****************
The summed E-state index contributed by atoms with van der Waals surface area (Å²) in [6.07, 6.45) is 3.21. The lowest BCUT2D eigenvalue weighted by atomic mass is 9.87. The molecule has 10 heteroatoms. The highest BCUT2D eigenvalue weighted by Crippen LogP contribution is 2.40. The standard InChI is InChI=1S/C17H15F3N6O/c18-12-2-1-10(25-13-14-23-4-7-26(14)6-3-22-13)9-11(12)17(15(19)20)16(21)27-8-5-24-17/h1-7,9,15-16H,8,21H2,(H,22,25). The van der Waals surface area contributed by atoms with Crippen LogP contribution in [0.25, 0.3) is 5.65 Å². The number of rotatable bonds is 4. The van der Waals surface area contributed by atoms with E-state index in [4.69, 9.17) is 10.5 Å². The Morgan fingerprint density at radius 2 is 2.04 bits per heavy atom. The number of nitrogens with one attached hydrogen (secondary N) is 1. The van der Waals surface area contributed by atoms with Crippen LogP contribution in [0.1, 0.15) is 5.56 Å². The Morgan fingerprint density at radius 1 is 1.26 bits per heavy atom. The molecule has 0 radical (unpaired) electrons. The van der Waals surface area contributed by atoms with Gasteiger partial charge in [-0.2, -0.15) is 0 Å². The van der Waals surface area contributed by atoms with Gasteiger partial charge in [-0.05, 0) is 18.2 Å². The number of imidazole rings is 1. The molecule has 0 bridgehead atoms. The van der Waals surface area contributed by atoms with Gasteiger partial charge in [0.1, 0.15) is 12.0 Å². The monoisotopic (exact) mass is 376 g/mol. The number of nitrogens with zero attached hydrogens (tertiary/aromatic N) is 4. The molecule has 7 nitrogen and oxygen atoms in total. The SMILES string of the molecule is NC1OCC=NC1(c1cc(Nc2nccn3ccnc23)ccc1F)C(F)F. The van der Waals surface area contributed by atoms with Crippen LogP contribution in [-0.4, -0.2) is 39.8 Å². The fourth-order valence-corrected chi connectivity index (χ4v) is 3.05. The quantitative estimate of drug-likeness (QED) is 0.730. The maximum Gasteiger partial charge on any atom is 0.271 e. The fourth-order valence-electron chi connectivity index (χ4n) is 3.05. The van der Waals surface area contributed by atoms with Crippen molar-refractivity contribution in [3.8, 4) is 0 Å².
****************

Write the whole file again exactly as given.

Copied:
The summed E-state index contributed by atoms with van der Waals surface area (Å²) in [6.07, 6.45) is 3.21. The lowest BCUT2D eigenvalue weighted by atomic mass is 9.87. The molecule has 10 heteroatoms. The highest BCUT2D eigenvalue weighted by Crippen LogP contribution is 2.40. The standard InChI is InChI=1S/C17H15F3N6O/c18-12-2-1-10(25-13-14-23-4-7-26(14)6-3-22-13)9-11(12)17(15(19)20)16(21)27-8-5-24-17/h1-7,9,15-16H,8,21H2,(H,22,25). The van der Waals surface area contributed by atoms with Crippen LogP contribution in [0.25, 0.3) is 5.65 Å². The number of rotatable bonds is 4. The van der Waals surface area contributed by atoms with E-state index in [4.69, 9.17) is 10.5 Å². The Morgan fingerprint density at radius 2 is 2.04 bits per heavy atom. The number of nitrogens with one attached hydrogen (secondary N) is 1. The van der Waals surface area contributed by atoms with Crippen LogP contribution in [0.1, 0.15) is 5.56 Å². The Morgan fingerprint density at radius 1 is 1.26 bits per heavy atom. The molecule has 0 radical (unpaired) electrons. The van der Waals surface area contributed by atoms with Gasteiger partial charge in [-0.2, -0.15) is 0 Å². The van der Waals surface area contributed by atoms with Gasteiger partial charge in [-0.05, 0) is 18.2 Å². The number of imidazole rings is 1. The molecule has 0 bridgehead atoms. The van der Waals surface area contributed by atoms with Gasteiger partial charge in [0.1, 0.15) is 12.0 Å². The monoisotopic (exact) mass is 376 g/mol. The number of nitrogens with zero attached hydrogens (tertiary/aromatic N) is 4. The molecule has 7 nitrogen and oxygen atoms in total. The SMILES string of the molecule is NC1OCC=NC1(c1cc(Nc2nccn3ccnc23)ccc1F)C(F)F. The van der Waals surface area contributed by atoms with Crippen LogP contribution in [-0.4, -0.2) is 39.8 Å². The fourth-order valence-corrected chi connectivity index (χ4v) is 3.05. The quantitative estimate of drug-likeness (QED) is 0.730. The maximum Gasteiger partial charge on any atom is 0.271 e. The fourth-order valence-electron chi connectivity index (χ4n) is 3.05. The van der Waals surface area contributed by atoms with Crippen molar-refractivity contribution in [3.8, 4) is 0 Å².